Baker, during a House Energy Subcommittee on Communications, Technology and the Internet hearing on the national broadband plan. (Photo by Scott J. Ferrell/Congressional Quarterly)
The group representing wireless carriers is looking to Congress for help in trying to convince the Federal Communications Commission to continue treating mobile broadband differently from fixed broadband in its net neutrality rules, which has meant fewer requirements for mobile.
CTIA – The Wireless Association sent a letter to all lawmakers Thursday asking for “support in urging the Federal Communications Commission… to retain mobile-specific Open Internet rules that reflect the unique engineering, competitive, and legal conditions of today’s 4G LTE mobile network.”
The FCC’s 2010 Open Internet rules didn’t apply to mobile broadband to the same extent as fixed broadband. In rewriting those rules (after the bulk of them were struck down by an appeals court earlier this year) the current Notice of Proposed Rulemaking before the FCC asks whether the agency should revisit that different treatment given big changes in the mobile market that have happened over the past few years.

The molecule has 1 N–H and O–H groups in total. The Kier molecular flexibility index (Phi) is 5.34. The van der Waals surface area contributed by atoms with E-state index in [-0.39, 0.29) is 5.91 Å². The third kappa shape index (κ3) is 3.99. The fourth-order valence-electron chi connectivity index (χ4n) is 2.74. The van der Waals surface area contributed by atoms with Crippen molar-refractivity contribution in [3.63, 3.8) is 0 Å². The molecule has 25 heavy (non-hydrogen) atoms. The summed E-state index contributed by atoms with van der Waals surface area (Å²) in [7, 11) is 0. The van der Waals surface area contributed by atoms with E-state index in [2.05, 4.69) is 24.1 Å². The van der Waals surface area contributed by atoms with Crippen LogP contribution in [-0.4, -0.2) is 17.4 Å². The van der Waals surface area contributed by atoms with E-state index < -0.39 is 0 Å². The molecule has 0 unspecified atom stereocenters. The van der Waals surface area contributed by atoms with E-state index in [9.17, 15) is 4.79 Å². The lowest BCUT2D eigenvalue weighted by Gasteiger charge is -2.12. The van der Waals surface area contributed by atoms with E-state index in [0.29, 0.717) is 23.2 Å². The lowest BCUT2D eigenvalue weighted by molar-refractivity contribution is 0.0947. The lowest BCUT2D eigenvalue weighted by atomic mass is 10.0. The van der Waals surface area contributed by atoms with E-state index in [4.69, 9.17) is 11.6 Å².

CTIA has contended that mobile faces different technical issues than fixed broadband and that there’s more competition in the mobile marketplace, and in Thursday’s letter to lawmakers, the group’s president and CEO Meredith Attwell Baker writes:
As the FCC contemplates revising its Open Internet rules, it is vitally important for the Commission to retain the mobile-specific approach that has governed the mobile industry since 2010. Under that approach, which recognized the very significant engineering differences between wireless and wireline networks, wireless operators have been able to compete, invest and innovate.
She goes on to write that: “Contrary to the assertions of some that wireless broadband’s success justifies a heavier regulatory burden, the industry’s record of investment, innovation and expanded consumer choice strongly suggests that the FCC got it right in 2010.”
The letter also calls on lawmakers to “direct the FCC to not reclassify mobile broadband as a Title II service,” contending that current law bars the agency from such action and that doing so would spur “litigation and uncertainty.”